The dysfunctional CEOs referenced in The Wall Street Journal column are the kinds of stereotypical “faux alphas” that should be drop kicked into the dark ages of our evolutionary past. But the fiery passion to stand up for our principles and to fight for success in the ultra-competitive world we inhabit is more important than ever. To be “True Alpha” is to meet the ideal of contemporary masculine excellence. It’s the manly and rugged standard to which we should all aspire. The blueprint for building that kind of man is the core of Alpha Male Challenge, the Rodale men’s fitness book I co-authored. The TRUE Alpha Male embodies all that’s best in the males of our species— physical qualities like muscularity, strength, power but also mental assets like confidence, courage, commitment and a conscience. It’s about having the combination of physical toughness, mental sharpness, and concern for others that makes truly great leaders and protectors. It’s what heroes are made of.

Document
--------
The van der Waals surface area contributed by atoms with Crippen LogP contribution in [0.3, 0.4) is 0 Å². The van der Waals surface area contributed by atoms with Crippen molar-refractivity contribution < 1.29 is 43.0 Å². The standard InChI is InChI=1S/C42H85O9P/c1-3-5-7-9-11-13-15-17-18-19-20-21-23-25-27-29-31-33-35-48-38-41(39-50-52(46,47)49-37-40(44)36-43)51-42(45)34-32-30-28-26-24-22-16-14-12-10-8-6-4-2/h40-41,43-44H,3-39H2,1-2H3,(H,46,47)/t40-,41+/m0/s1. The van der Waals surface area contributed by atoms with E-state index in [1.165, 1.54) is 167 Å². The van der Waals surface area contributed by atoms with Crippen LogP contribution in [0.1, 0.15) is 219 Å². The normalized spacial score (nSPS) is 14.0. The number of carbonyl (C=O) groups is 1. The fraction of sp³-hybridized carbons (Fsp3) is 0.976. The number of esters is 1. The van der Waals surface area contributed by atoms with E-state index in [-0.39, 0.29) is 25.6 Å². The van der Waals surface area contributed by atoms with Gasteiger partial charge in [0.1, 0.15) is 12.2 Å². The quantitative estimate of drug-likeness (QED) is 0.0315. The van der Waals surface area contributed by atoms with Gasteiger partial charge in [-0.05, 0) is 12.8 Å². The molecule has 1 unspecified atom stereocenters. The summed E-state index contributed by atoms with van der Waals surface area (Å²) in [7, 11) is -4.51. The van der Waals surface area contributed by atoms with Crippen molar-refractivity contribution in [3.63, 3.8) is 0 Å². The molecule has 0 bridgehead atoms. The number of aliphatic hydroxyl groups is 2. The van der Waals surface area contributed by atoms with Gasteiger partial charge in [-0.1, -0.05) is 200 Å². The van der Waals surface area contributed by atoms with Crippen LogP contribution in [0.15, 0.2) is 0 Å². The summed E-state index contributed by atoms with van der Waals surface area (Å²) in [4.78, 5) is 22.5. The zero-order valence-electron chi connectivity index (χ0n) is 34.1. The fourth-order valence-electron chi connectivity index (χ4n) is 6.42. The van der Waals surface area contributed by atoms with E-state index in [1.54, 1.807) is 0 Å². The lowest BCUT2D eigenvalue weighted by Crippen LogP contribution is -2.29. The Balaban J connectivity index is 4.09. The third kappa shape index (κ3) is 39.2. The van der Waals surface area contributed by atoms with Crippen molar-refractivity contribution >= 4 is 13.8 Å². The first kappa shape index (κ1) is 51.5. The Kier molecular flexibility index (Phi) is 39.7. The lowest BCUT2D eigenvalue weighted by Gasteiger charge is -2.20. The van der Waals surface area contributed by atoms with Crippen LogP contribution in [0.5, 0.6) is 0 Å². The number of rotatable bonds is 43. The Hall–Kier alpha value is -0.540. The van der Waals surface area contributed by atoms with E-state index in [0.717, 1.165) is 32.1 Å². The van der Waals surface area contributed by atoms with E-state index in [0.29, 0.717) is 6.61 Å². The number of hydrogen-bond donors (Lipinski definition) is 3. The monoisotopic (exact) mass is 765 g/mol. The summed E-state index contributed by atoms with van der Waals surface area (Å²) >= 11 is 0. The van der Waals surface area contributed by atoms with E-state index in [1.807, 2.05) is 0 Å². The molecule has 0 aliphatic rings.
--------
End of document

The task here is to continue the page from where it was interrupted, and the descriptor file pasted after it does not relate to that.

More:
If you want to know if you’ve got what it takes to be a TRUE Alpha Male among humans, forget about baboon poop and check out the MaleScale™— a unique 20-minute assessment tool you can use to measure your inner and outer “True Alpha” characteristics. How do you measure up? You can find out right now at www.AlphaMaleChallenge.com!
1. LR Gesquiere, et al. Life at the Top: Rank and Stress in Wild Male Baboons. Science, 2011: 333, 357 (2011).
Rick Collins, JD, CSCS is the coauthor of ALPHA MALE CHALLENGE (Rodale, 2009), a 10-week physical and mental transformation program based on decades of experience in the strength and health trenches, with unique contributions from many of the top minds in exercise physiology, sports nutrition and psychology. It’s a practical instruction manual to build the kind of “True Alpha” male these hard times demand.